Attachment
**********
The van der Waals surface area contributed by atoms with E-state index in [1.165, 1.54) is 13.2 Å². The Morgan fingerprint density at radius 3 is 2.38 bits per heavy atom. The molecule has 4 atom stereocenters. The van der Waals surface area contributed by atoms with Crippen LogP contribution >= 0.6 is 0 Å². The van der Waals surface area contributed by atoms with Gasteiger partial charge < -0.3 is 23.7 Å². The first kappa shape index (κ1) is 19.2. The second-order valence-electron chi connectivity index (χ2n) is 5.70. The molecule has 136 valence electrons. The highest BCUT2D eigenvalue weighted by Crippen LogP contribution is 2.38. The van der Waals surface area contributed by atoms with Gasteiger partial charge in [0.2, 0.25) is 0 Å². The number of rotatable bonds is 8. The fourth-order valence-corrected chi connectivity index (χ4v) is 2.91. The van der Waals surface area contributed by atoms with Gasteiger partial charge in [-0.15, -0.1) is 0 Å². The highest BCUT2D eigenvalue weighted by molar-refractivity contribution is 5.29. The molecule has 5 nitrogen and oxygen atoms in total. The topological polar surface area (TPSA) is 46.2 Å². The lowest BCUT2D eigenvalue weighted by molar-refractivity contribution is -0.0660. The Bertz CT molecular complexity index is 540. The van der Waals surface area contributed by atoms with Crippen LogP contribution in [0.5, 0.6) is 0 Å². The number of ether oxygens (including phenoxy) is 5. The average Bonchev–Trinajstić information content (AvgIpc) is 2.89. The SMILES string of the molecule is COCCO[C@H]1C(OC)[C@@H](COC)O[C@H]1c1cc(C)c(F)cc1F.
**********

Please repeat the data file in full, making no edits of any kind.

The van der Waals surface area contributed by atoms with E-state index in [1.165, 1.54) is 13.2 Å². The Morgan fingerprint density at radius 3 is 2.38 bits per heavy atom. The molecule has 4 atom stereocenters. The van der Waals surface area contributed by atoms with Crippen LogP contribution >= 0.6 is 0 Å². The van der Waals surface area contributed by atoms with Gasteiger partial charge < -0.3 is 23.7 Å². The first kappa shape index (κ1) is 19.2. The second-order valence-electron chi connectivity index (χ2n) is 5.70. The molecule has 136 valence electrons. The highest BCUT2D eigenvalue weighted by Crippen LogP contribution is 2.38. The van der Waals surface area contributed by atoms with Gasteiger partial charge in [0.2, 0.25) is 0 Å². The number of rotatable bonds is 8. The fourth-order valence-corrected chi connectivity index (χ4v) is 2.91. The van der Waals surface area contributed by atoms with Gasteiger partial charge in [-0.15, -0.1) is 0 Å². The highest BCUT2D eigenvalue weighted by molar-refractivity contribution is 5.29. The molecule has 5 nitrogen and oxygen atoms in total. The topological polar surface area (TPSA) is 46.2 Å². The lowest BCUT2D eigenvalue weighted by molar-refractivity contribution is -0.0660. The Bertz CT molecular complexity index is 540. The van der Waals surface area contributed by atoms with Crippen LogP contribution in [0.5, 0.6) is 0 Å². The number of ether oxygens (including phenoxy) is 5. The average Bonchev–Trinajstić information content (AvgIpc) is 2.89. The SMILES string of the molecule is COCCO[C@H]1C(OC)[C@@H](COC)O[C@H]1c1cc(C)c(F)cc1F.